With reference to FIG. 2 wherein like reference numerals indicate like parts, a transducer 100 made in accordance with a second embodiment of the subject invention comprises a wafer 12 with a conductive adhesive layer 118 adhered to the electrode layer 15 of the back face 16 of the wafer. The conductive adhesive layer has a thickness of at least about one hundred microns which is sufficient to hold wafer 12 in a curved shape without the need for a malleable backing sheet. A thick conductive adhesive backing layer 122 of about one millimeter in thickness is cast onto the back of conductive adhesive layer 118. Wafer 12 is curved along its face 16.
The steps involved in fabricating transducer 100 are as follows. Firstly, as before, a piezoelectric or ferroelectric material is lapped to a wafer thickness corresponding to the desired resonant frequency and electrode layers 15, 17 are deposited on the front and back surfaces of the wafer. Conductive adhesive layer 118 of about one hundred microns in thickness is next applied over the back face 16 of the wafer 12 and set. The composite may then be cut to its finished dimensions.
The adhesive chosen for the conductive adhesive layer 118 must be one which is stable (i.e., not elastic) at the operating temperature range for the transducer 100 (normally room temperature) and which is elastic at an elevated temperature. By meeting these criteria an adhesive may be made to emulate a malleable material. An epoxy resin meets these criteria and is the preferred choice for the adhesive of this layer.
The composite wafer with adhesive layer is heated sufficiently so that the adhesive of layer 118 is elastic and the composite is then pressed in the mold. Stresses which are created when the transducer is pressed into the well are evenly distributed across the surface of the wafer by the adhesive layer 118. Once again, particularly where the wafer is ceramic, the penetration of the adhesive into the fissures of the wafer further stabilises the wafer to assist in avoiding cracking. After the composite wafer with adhesive layer has been deformed, the curved composite is cooled so that the adhesive is stabilised and the composite may then be removed from the mold. The stabilised adhesive layer 118 will retain the wafer in its curved shape provided it has a sufficient thickness. It has been found that a thickness of at least about one hundred microns for the adhesive layer is sufficient.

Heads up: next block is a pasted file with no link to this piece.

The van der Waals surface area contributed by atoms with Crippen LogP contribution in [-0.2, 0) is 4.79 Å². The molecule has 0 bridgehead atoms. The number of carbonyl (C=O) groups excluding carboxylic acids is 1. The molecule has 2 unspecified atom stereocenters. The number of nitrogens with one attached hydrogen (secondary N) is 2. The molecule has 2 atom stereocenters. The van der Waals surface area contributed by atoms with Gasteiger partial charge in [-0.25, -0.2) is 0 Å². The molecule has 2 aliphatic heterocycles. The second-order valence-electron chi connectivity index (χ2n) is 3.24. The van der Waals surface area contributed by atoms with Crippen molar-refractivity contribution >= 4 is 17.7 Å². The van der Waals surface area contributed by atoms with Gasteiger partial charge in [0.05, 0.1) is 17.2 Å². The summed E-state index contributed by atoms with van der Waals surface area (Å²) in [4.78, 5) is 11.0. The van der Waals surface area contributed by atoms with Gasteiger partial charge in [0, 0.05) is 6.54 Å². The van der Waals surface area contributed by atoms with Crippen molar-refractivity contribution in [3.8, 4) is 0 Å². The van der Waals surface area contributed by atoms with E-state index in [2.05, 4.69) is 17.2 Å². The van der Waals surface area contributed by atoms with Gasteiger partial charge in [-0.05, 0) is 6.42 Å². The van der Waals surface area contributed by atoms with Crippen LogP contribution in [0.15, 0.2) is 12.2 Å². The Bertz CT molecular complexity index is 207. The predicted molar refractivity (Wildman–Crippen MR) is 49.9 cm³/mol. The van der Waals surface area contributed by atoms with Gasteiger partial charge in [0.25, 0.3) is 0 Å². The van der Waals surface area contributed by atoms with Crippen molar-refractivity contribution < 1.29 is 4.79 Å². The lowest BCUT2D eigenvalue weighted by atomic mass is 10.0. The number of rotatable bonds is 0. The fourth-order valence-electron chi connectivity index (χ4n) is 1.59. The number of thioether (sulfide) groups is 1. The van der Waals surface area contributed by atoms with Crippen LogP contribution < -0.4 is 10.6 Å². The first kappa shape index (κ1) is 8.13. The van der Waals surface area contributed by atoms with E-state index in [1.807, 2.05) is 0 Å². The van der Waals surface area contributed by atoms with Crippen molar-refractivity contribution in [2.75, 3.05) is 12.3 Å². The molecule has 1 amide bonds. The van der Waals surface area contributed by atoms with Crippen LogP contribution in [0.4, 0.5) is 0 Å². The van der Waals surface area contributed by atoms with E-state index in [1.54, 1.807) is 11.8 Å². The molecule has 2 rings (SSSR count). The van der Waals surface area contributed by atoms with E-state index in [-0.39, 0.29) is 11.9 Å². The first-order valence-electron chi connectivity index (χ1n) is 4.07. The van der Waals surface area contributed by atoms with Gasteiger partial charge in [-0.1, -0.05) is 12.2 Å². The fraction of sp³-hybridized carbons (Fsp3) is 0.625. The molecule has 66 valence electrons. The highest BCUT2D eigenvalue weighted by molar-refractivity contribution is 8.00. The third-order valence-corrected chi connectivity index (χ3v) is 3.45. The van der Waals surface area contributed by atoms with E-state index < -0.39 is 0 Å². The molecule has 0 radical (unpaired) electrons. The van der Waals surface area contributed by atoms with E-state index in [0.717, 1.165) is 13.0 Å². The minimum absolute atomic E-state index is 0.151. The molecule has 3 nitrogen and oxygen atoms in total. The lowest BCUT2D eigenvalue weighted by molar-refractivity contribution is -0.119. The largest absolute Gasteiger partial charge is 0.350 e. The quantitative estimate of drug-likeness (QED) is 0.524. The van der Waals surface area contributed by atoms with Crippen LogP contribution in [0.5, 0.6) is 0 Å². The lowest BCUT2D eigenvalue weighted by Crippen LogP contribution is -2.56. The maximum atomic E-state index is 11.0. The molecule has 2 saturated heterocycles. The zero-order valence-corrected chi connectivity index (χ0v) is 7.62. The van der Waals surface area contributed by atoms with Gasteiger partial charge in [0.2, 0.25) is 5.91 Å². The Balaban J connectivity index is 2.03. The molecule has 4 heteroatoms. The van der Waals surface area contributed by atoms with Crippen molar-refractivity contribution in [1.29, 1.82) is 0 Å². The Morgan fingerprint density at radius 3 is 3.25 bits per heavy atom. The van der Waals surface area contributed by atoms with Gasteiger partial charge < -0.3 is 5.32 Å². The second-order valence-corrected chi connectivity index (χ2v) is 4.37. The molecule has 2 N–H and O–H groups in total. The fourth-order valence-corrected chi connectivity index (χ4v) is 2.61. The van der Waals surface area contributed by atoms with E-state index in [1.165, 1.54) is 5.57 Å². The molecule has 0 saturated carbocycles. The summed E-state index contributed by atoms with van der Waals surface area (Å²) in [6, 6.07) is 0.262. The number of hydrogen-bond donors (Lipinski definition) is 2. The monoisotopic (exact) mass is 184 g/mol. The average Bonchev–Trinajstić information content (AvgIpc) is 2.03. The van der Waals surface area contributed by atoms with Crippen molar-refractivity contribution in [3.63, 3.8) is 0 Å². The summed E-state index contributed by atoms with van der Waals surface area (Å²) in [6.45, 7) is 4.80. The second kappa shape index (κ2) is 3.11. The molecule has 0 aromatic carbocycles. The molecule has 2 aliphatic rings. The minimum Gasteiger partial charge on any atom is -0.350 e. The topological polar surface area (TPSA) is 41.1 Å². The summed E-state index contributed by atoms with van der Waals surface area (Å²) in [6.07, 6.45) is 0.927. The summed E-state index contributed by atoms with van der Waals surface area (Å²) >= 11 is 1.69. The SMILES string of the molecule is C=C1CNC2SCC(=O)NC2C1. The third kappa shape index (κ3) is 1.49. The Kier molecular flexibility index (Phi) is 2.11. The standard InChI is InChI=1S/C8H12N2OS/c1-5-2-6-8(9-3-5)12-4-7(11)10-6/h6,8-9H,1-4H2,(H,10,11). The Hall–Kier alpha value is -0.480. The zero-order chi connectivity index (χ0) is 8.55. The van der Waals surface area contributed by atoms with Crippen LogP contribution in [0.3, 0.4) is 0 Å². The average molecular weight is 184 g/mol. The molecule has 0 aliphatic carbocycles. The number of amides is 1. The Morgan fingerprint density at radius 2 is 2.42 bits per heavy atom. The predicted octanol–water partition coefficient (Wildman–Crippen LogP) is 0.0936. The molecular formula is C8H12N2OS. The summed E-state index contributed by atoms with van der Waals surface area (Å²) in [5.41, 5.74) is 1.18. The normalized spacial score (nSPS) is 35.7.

A relatively thick (one millimeter) adhesive backing layer 122 is next cast onto the back surface of the adhesive layer 118. The backing layer 122 provides a rigid support for the composite.
The curved wafer 12 with layers 18 and 20 (FIG. 1) or layers 118 and 122 (FIG. 2) may then be mounted in a barrel connector 230 shown in FIG. 3. Centre pin 232 of the barrel connector makes electrical contact with the conductive metal sheet 20 (FIG. 1) or conductive adhesive layer 118 (FIG. 2). A plastic insert 234 positions and holds the wafer 12 (FIG. 1 and 2) with its layers within the barrel connector 230. After assembly into the barrel connector 230, an conductive electrode layer 26 may be evaporated across the front face 24 (FIGS. 1 and 2) of the wafer 12, plastic insert 234, and housing 238 of the connector 230 in order to complete transducer 10 (of FIG. 1) or 100 (of FIG. 2). Housing 238 is made of a conducting metal so that an electrical potential may be applied between housing 238 and center pin 232 in order to apply a potential across the transducer. The resulting focused ultrasonic waves which emanate from the transducer 100 are indicated at 240 with the focus indicated at 242.
The high frequency transducer of FIG. 1 or 2 may be modified by additionally bonding a material 26 over the front surface 24 of the wafer 12.
The manufacturing technique of this invention is not effective for a low frequency transducer since, due to the thickness of the wafer, the adhesive will not sufficiently stabilise the wafer in order to allow it to be deformed in a mold. Those skilled in the art will realise that even with the technique of the present invention, there are limits to the amount the wafer may be curved. However, the invention permits sufficient curvature of a wafer to provide a focused transducer.
Other modification will be apparent to those skilled in the art and, accordingly, the invention is defined in the claims.
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|International Classification||H04R17/00, G10K11/32|
|Cooperative Classification||Y10T29/42, G10K11/32|
|Jun 18, 1993||AS||Assignment|
Owner name: SUNNYBROOK HEALTH SCIENCE CENTER, CALIFORNIA
Free format text: ASSIGNMENT OF ASSIGNORS INTEREST;ASSIGNORS:LOCKWOOD, GEOFF R.;TURNBULL, DANIEL H.;FOSTER, F. STUART;REEL/FRAME:006612/0141
Effective date: 19930614
Owner name: HUMPHREY INSTRUMENTS, INC., CALIFORNIA
Free format text: ASSIGNMENT OF ASSIGNORS INTEREST;ASSIGNORS:LOCKWOOD, GEOFF R.;TURNBULL, DANIEL H.;FOSTER, F. STUART;REEL/FRAME:006612/0141
Effective date: 19930614
|Nov 8, 1998||FPAY||Fee payment|
Year of fee payment: 4
|Dec 20, 1999||AS||Assignment|
Owner name: CARL ZEISS, INC., NEW YORK
Free format text: MERGER;ASSIGNOR:HUMPHREY INSTRUMENTS, INC.;REEL/FRAME:010499/0851
Effective date: 19940919
|Oct 22, 2002||FPAY||Fee payment|
Year of fee payment: 8
|Nov 2, 2006||FPAY||Fee payment|
Year of fee payment: 12